Chapter 1 – Elephant to Starboard

The outer islands of the Southern Jersey coast are romantically entwined with legends of pirate chieftains fighting battles to the death on sandy beaches, of buried treasure beneath every dune, of whalers rushing for boats when the cry of “Thar’ She Blows” echoed from lookout stations. Mysterious cargoes landed in the dead of night and were quickly

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Chapter 2 – The Gertzens

The Gertzens, who were to play a prominent part in the early history of both Lucy the Elephant and South Atlantic City (now Margate), were an interesting family. Anton Gertzen, the patriarch of the family, was born in 1823 in the German State of Prussia, which is now part of the Federal Republic of Germany. In 1844 Anton

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Chapter 3 – One of Three

Lucy the Elephant is one of three such structures designed by James V. Lafferty. It is the only one still intact.   Lucy’s nearest relative was the Light of Asia, a 40-foot wooden Elephant built on land owned by the Neptune Land Company, near the beach in what is now the Borough of South Cape May. This

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Chapter 4 – The Turkish Pavilion

The Turkish Pavilion, constructed in 1876 for the Centennial Exhibition in Philadelphia’s West Fairmount Park, had attracted Anthony Gertzen’s eye and when it became available after the close of the fair, he purchased the building, had it disassembled into numbered sections and moved to Margate, where it was carefully restored and reconstructed behind the famous

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Chapter 5 – Tourist Camp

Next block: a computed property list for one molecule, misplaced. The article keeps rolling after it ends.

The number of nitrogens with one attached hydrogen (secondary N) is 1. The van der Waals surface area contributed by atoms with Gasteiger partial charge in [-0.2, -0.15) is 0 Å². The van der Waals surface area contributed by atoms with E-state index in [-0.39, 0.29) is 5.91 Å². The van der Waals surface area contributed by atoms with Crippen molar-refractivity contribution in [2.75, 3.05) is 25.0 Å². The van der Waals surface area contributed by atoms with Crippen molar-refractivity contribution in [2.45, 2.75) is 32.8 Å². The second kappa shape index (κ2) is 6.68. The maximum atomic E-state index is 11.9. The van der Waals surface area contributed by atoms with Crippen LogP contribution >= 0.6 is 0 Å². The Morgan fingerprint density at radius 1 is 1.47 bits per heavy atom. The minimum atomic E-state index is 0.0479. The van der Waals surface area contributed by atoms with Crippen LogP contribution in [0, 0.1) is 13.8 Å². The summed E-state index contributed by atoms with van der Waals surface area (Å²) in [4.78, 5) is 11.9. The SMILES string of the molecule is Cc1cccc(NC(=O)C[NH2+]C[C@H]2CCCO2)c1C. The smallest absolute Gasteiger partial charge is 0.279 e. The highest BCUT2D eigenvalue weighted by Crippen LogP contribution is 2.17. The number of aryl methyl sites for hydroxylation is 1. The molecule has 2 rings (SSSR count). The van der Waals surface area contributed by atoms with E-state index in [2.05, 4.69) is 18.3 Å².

John Gertzen died in 1916, leaving Sophia with two young children to raise and support. To add to the family income, she began a tourist camp which was to become so popular that it required 40 tents to satisfy the demand. Others began to copy Sophia’s successful venture until a “Tent City” arose along the waterfront. The

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Chapter 6 – The Committee

In 1969, Edwin T. Carpenter and a group of Margate citizens formed the Margate Civic Association. One purpose of the Association was to find a way to save the decaying old Elephant landmark from demolition, as a developer was negotiating the purchase of the land upon which Lucy stood. The City of Margate owned a piece

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Chapter 7 – Save Lucy

The challenge of moving the Elephant was presented to the Civic Association and thus the Save Lucy Committee was formed. The house-moving firm of Mullen and Ranalli was hired to prepare the structure for the move at a cost of $9,000. Feriozzi & Sons, a local area concrete contractor, was hired to prepare an especially designed

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Chapter 8 – Moving Date Set

The morning of July 20, 1970, was set as “moving day”. It looked like all obstacles had been removed and that the giant undertaking would proceed according to schedule. Then came a jolt that was not anticipated. Three days before the moving date the committee was served with a legal injunction to prevent the relocation of

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Chapter 9 – New Challenge

Once Lucy was firmly anchored in her new location, repaying the loan for the move and financing the restoration became the next challenge of the Save Lucy Committee. The publicity of moving the giant Lucy went over the national and international wire services, creating a flow of donations to the Save Lucy Committee from worldwide good

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Chapter 10 – Lucy Opens

The work accomplished with the $124,000 was sufficient to permit tours inside Lucy to begin again by summer of 1974. The committee members acted as guides. A ribbon-cutting ceremony was held with the Mayor and Commissioners attending and press stories went out on the wire services. “LUCY THE MARGATE ELEPHANT OPEN FOR TOURS” The Committee again

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Chapter 11 – In Appreciation

No history such as this could have been completed without the help of many people and organizations, library reference departments, family scrapbooks and public documents. To those sincere folk and fans of Lucy who aided this endeavor we want to express gratitude for their interest and support. We would especially like to thank Mary Lafferty Garrison

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